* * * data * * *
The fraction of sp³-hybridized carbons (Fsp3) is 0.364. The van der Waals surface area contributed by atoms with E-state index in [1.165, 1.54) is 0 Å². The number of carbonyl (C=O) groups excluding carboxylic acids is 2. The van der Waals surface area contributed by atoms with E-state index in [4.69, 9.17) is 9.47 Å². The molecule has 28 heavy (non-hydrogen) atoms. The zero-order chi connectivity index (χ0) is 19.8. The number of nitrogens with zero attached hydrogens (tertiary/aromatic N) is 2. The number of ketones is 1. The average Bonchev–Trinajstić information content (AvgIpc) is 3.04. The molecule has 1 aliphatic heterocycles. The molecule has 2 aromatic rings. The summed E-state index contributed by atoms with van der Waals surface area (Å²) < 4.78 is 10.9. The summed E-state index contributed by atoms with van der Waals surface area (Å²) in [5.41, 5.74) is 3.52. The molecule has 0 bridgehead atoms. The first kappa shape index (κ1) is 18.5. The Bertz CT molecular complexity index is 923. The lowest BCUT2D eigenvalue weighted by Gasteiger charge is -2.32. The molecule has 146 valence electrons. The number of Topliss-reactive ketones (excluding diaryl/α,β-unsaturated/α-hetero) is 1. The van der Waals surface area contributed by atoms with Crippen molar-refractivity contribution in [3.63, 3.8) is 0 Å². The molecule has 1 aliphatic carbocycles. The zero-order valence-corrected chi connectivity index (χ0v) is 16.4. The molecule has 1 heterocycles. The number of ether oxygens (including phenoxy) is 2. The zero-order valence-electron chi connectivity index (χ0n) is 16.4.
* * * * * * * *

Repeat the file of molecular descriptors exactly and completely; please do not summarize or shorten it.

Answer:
The fraction of sp³-hybridized carbons (Fsp3) is 0.364. The van der Waals surface area contributed by atoms with E-state index in [1.165, 1.54) is 0 Å². The number of carbonyl (C=O) groups excluding carboxylic acids is 2. The van der Waals surface area contributed by atoms with E-state index in [4.69, 9.17) is 9.47 Å². The molecule has 28 heavy (non-hydrogen) atoms. The zero-order chi connectivity index (χ0) is 19.8. The number of nitrogens with zero attached hydrogens (tertiary/aromatic N) is 2. The number of ketones is 1. The average Bonchev–Trinajstić information content (AvgIpc) is 3.04. The molecule has 1 aliphatic heterocycles. The molecule has 2 aromatic rings. The summed E-state index contributed by atoms with van der Waals surface area (Å²) < 4.78 is 10.9. The summed E-state index contributed by atoms with van der Waals surface area (Å²) in [5.41, 5.74) is 3.52. The molecule has 0 bridgehead atoms. The first kappa shape index (κ1) is 18.5. The Bertz CT molecular complexity index is 923. The lowest BCUT2D eigenvalue weighted by Gasteiger charge is -2.32. The molecule has 146 valence electrons. The number of Topliss-reactive ketones (excluding diaryl/α,β-unsaturated/α-hetero) is 1. The van der Waals surface area contributed by atoms with Crippen molar-refractivity contribution in [3.63, 3.8) is 0 Å². The molecule has 1 aliphatic carbocycles. The zero-order valence-corrected chi connectivity index (χ0v) is 16.4. The molecule has 1 heterocycles. The number of ether oxygens (including phenoxy) is 2. The zero-order valence-electron chi connectivity index (χ0n) is 16.4.